With the basics of identity, references and criminal record behind you, focus on job specific requirements. You should tailor your background check to fit the needs of the position that you want to fill. For some jobs, you will want to confirm that the applicant has the necessary education to be successful at the job. You should check the diploma or degree as well as the schools’ accreditation. It’s not enough that a school claims to be “accredited” these days, there are several “diploma mills” that create bogus accreditation’s for an organization. Always check the accreditation against the U.S. Department of Educations approved list at: http://www.ed.gov/admins/finaid/accred/index.html.
Will your applicant drive a company vehicle, or does the job require driving as part of the regular job duties (like driving to the post office)? If so, it is a great idea to confirm that you applicant is fully licensed to drive, and has a good driving record. A motor vehicle report will provide at a minimum a three year driving record for your applicant. In most cases, it will also include tickets received while your applicant was out of his/her home state.
If your applicant is going to handle money, or has access to credit, or sensitive information (e.g. account numbers, SSNs, etc.) then it may be a good idea to check your applicant’s financial credit file. If your applicant cannot demonstrate that they can manage their own personal finances, what expectation should you have that they can manage your company’s money?
Beyond the standard checks, there are a lot of specialized searches that you may choose to utilize to ensure that you make the best hiring decision. This is especially true if you are hiring for employees that will be working on government contracts. It is not uncommon for the contracts to require searches of federal criminal record, debarment lists, and the terrorist watch list. Many schools require sex offender list searches as well.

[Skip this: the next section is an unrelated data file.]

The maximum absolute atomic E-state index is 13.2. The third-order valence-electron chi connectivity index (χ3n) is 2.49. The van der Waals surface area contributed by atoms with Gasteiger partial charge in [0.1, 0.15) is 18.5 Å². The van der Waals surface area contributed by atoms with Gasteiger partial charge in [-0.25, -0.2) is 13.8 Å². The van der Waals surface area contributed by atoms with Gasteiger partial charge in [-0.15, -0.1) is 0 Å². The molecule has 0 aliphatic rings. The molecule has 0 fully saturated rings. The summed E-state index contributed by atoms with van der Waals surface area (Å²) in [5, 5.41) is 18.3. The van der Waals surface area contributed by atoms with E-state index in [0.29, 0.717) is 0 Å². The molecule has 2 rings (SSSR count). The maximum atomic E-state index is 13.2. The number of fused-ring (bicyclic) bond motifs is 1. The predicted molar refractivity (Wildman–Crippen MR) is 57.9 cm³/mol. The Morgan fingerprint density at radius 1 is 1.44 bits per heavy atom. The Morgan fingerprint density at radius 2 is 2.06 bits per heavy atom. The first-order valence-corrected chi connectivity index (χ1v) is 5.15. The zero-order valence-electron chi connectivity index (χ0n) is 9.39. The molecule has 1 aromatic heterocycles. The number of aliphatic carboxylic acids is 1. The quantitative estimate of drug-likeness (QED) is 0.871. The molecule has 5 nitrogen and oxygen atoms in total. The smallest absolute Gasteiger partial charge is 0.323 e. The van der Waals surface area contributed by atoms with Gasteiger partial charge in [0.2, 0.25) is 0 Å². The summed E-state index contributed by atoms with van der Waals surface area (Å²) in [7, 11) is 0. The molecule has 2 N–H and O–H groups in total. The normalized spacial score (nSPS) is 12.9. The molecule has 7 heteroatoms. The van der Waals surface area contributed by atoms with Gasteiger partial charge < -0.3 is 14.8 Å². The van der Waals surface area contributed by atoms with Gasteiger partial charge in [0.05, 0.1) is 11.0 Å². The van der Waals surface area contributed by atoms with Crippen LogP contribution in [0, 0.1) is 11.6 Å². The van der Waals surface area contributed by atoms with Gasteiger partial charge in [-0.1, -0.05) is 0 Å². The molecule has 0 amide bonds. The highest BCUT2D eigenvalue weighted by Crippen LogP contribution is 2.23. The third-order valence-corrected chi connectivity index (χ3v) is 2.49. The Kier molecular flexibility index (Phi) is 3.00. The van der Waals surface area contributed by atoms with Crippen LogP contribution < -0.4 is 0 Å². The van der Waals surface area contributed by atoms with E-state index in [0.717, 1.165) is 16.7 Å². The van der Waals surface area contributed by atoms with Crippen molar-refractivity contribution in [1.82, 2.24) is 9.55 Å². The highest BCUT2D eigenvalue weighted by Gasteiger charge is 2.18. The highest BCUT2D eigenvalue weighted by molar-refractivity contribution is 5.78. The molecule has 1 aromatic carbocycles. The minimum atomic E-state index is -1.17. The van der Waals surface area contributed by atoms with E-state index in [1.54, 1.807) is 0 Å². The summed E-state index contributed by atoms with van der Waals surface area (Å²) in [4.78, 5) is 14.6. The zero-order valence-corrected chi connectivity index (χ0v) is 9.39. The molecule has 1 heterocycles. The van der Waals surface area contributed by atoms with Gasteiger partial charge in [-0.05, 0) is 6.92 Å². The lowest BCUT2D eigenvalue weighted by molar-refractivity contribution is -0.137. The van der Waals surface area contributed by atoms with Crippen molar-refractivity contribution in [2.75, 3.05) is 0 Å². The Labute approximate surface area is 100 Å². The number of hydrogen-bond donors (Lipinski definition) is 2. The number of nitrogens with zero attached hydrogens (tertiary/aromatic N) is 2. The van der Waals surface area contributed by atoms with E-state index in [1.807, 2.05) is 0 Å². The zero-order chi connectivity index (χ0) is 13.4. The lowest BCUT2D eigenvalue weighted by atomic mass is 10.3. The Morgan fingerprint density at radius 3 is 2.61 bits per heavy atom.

Although performing a background check is usually one of the final stages in the hiring process when we’re ready to hire someone, it’s a crucial that you get it right… the first time. Generally speaking, most companies and HR professionals perform background checks, but the majority of them are under a false impression that all background checks are the same – not true.
Remember, it’s not just a background checking service that you’re entrusting this company to perform, it’s also the safety and longevity of your entire company. Don’t just “check-the-box” and go with the lowest cost provider, make sure they’re using reliable and up-to-date databases, checking for any discrepancies and providing you with the individualized feedback you need to make the best possible decision for your company. Resist the temptation to rush through this important step. Turnover is costly and hiring the wrong person could be deadly. After all, most people fail at jobs for reasons other than lack of skill…reasons that could easily be uncovered with a properly administered background check.
Our Background Checking Team will help you uncover everything you need to know about your job applicants and employees. If you would like to talk about your company’s specific needs, please call Kevin W. von der Lippe at (336) 899-1150 or by e-mail at email@example.com.